And while doing this – or preparing for that – is it all the money I got to pay off upon return [the late feels, calls from creditors, the tarnished credit score] that worries/wouldworry me? Nope. It’s the fear that the shoes might not fit. That the dresses might fail to impress. That the perfumes maybe far too many to pass duty free regulations. And the gadgets would be pried out of hand and taken by men at “gumRuk”. That they would say things about me the minute they walked out the door. That that would make my parents bow down their heads on the inside. That all these crap I throw at their faces won’t blind them from seeing that I am, and always will be, a woman who made it to America but failed to make it in America. [Not even as the blogger she was back home, right?. Too bad they don’t have a Sale on the gray-cells at Best Buy].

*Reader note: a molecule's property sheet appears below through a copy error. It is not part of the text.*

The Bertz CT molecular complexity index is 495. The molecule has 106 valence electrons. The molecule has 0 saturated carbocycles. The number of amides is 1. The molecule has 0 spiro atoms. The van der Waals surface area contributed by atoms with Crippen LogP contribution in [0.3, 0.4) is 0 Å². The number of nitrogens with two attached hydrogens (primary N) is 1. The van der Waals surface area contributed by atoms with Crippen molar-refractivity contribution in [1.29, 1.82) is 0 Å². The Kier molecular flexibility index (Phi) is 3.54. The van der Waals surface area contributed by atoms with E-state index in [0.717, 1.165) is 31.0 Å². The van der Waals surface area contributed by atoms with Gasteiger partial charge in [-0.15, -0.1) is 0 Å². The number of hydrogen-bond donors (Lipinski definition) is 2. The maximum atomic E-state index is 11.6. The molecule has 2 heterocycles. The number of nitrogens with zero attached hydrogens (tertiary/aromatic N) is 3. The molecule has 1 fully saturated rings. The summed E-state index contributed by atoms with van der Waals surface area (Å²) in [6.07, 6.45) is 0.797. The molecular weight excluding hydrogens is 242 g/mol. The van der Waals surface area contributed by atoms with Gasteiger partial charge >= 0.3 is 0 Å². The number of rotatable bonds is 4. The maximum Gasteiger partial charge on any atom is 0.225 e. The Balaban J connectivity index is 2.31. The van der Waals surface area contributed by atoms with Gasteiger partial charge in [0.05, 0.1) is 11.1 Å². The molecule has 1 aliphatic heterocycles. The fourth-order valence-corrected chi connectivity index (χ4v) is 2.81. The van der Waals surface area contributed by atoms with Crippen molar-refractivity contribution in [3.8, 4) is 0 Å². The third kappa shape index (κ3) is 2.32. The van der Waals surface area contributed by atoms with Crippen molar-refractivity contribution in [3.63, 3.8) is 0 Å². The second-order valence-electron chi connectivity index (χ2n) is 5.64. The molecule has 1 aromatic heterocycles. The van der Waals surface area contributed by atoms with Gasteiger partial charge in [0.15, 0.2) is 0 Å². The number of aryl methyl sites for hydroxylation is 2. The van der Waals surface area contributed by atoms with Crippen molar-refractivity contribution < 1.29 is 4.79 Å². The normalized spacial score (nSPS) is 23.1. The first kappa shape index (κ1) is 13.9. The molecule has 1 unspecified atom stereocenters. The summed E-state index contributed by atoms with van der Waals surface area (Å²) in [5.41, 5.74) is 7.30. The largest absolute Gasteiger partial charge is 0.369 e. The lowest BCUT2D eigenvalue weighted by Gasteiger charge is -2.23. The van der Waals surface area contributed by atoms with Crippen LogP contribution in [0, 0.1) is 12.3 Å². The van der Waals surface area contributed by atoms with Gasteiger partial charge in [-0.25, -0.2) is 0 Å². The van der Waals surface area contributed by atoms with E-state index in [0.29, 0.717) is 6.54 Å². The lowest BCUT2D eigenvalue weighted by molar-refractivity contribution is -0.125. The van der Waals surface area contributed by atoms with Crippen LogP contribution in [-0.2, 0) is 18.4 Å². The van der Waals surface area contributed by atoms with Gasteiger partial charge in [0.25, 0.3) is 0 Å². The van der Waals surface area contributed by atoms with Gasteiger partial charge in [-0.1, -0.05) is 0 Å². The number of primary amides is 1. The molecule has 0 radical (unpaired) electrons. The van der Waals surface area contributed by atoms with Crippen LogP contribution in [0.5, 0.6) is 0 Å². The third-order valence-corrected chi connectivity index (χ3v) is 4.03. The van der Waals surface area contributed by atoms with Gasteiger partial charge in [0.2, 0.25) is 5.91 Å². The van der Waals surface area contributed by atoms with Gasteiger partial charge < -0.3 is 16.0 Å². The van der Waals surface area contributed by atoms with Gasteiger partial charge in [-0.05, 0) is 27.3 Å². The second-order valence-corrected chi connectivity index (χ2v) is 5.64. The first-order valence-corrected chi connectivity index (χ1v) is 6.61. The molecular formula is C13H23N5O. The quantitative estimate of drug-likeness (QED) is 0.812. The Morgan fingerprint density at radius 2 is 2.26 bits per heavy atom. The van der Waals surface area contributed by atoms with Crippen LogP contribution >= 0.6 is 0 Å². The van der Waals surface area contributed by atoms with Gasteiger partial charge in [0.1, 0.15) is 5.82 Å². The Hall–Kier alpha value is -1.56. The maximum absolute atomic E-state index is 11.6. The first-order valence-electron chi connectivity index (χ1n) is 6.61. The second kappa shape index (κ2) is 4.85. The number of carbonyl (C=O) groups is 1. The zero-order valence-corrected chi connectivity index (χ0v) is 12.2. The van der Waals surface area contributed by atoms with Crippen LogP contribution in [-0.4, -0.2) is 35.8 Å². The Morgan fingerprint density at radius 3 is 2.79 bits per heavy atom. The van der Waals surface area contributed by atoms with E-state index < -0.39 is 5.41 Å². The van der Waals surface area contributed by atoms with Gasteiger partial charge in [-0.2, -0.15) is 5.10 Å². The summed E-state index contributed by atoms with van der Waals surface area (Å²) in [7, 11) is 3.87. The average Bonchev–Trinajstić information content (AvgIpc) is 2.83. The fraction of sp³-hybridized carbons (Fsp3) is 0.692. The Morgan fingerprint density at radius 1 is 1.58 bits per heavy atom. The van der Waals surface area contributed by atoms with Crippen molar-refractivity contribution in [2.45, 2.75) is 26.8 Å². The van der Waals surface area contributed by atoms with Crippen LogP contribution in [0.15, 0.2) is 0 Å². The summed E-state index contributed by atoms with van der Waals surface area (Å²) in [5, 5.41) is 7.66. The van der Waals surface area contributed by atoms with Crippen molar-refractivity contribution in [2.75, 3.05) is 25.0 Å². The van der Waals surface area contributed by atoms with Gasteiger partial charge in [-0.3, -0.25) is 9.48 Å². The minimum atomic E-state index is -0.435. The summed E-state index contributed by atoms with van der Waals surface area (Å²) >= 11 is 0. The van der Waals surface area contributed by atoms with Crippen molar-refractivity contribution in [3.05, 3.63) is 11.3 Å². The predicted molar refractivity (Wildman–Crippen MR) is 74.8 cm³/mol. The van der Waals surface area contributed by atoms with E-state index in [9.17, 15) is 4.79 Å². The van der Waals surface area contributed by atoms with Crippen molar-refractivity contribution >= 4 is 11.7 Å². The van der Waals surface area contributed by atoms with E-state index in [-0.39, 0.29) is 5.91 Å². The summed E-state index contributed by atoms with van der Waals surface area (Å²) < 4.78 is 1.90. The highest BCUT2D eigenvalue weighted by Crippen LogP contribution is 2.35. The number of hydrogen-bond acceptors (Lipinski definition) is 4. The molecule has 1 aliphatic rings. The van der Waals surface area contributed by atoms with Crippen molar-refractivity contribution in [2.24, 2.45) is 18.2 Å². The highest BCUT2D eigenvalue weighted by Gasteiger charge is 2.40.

They say it gets easier with time. [I say isn’t this what we were trying to get away from to begin with?!]
As of 2 pm this afternoon, I am officially a black American citizen [who has “absolutely and entirely renounced and abjured all allegiance and fidelity to any foreign prince, potentate, state, or sovereignty, of whom or which I have heretofore been a subject or citizen”]
To show for it, I have in my possession:
- a Naturalization Certificate.
- Copy [of a copy of a copy] of President Obama’s congratulation letter – on a White House note-pad if I may add :-)
- A note book on The Constitution and what it means to be an American citizen